After the success of our Dry Stone Walling Competition on Saturday it was good to be back out walling at Mazonwath on Monday. The curlews sang as we continued relocating a wall that the growing trees were forcing down. It is amazing how variable a wall can be in terms of stone. Last time we were really struggling for any sizeable stone. Move on a metre or so and we were taking down huge blocks of stone and could make whole courses full of through stones alone. The stone all goes back to what was originally available on site and using what was nearest, much of it bedrock or stones cleared from the fields.

a dry stone wall photo

Walling at Mazonwath

On Tuesday it was up north. We have been gifted a large area of woodland to the east of Carlisle. We had no knowledge this was coming our way so it was a complete shock when solicitors wrote to tell us last year. Trustees will now have to decide what they wish to do with it.  As part of this process we met up with a local tree surgeon and Cumbria Woodlands. There is a well used right of way through the wood but it has obviously been hammered by storms and the first task is to make it safe for the public. We discussed which trees need to come down for safety reasons and also the benefits of thinning the wood to let in a bit more light in some places, but the downside being this could make it more unstable in terms of winds, and could lead to more windblow damage. Best to leave it as it is... We also have big infestations of Himalayan balsam in the lighter areas. This plant has massive seed spreading capability and can easily invade whole catchments as it floats downstream in the becks and rivers. Ideally it needs to come out, but it would be five or so years of hard labour or big cash, as each cleared area would be a target for more spreading seeds. The practicality of going down the slopes to pull it would also be quite a challenge.  All real issues that come with managing land.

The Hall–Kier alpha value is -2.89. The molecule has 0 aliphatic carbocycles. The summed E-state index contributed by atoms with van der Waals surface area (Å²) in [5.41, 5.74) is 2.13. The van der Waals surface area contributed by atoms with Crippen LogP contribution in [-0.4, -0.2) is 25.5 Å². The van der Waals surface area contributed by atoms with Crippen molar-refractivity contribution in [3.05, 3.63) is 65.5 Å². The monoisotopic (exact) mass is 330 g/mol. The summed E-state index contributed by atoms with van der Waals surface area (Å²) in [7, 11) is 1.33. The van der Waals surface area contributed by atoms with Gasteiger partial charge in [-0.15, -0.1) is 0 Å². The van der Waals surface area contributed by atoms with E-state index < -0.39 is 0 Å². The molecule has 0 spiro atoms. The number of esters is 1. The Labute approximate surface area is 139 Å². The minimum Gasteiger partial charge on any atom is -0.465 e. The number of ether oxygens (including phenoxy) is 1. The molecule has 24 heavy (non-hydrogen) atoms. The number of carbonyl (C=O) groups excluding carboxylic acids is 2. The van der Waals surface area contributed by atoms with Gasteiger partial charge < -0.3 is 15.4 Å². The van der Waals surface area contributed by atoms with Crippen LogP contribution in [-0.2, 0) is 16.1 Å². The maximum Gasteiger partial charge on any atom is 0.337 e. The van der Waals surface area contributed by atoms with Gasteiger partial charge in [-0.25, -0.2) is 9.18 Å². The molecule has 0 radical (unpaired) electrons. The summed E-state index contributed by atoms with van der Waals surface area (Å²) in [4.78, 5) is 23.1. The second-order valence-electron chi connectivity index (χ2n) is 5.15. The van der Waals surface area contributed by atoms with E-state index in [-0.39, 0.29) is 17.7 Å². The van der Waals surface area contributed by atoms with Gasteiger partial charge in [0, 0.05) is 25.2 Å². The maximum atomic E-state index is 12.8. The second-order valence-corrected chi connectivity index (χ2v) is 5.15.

Clayhurley Bank woods

To date we had found no one who could tell us anything of the history of the wood but a few hours in the wood showed it is a really popular local resource and the locals love it. We met a couple who had known it since children, and when they fell in love carved their names into one of the trees. They were at pains to stress they would never do that now of course! They told us of otters and kingfishers nearby. Its name is interesting, Clayhurley Bank, and conjures up images of kids hurling handfuls of mud down the steep banks! According to the tree surgeon who lives nearby, the clay in the title reflects it being on clay soils. The hurley bit remains a mystery....  

Next time we are out is Wed 5th June at High Borrowdale. Join us if you can.